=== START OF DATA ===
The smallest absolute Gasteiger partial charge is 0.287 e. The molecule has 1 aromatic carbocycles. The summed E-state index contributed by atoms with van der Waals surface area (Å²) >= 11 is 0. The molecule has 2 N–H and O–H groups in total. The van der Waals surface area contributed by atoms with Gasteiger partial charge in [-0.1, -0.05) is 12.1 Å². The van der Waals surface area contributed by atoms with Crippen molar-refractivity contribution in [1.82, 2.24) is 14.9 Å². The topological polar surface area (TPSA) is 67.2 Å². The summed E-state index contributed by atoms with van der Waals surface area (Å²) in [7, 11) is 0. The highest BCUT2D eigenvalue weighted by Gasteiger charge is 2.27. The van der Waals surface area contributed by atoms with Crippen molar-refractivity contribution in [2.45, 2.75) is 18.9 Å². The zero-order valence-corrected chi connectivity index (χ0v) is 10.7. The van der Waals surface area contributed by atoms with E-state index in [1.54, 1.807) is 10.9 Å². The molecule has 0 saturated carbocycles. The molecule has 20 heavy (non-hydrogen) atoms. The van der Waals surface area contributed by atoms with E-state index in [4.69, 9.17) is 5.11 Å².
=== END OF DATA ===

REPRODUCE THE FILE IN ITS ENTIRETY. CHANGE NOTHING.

The smallest absolute Gasteiger partial charge is 0.287 e. The molecule has 1 aromatic carbocycles. The summed E-state index contributed by atoms with van der Waals surface area (Å²) >= 11 is 0. The molecule has 2 N–H and O–H groups in total. The van der Waals surface area contributed by atoms with Gasteiger partial charge in [-0.1, -0.05) is 12.1 Å². The van der Waals surface area contributed by atoms with Crippen molar-refractivity contribution in [1.82, 2.24) is 14.9 Å². The topological polar surface area (TPSA) is 67.2 Å². The summed E-state index contributed by atoms with van der Waals surface area (Å²) in [7, 11) is 0. The highest BCUT2D eigenvalue weighted by Gasteiger charge is 2.27. The van der Waals surface area contributed by atoms with Crippen molar-refractivity contribution in [2.45, 2.75) is 18.9 Å². The zero-order valence-corrected chi connectivity index (χ0v) is 10.7. The van der Waals surface area contributed by atoms with E-state index in [1.54, 1.807) is 10.9 Å². The molecule has 0 saturated carbocycles. The molecule has 20 heavy (non-hydrogen) atoms. The van der Waals surface area contributed by atoms with E-state index in [4.69, 9.17) is 5.11 Å².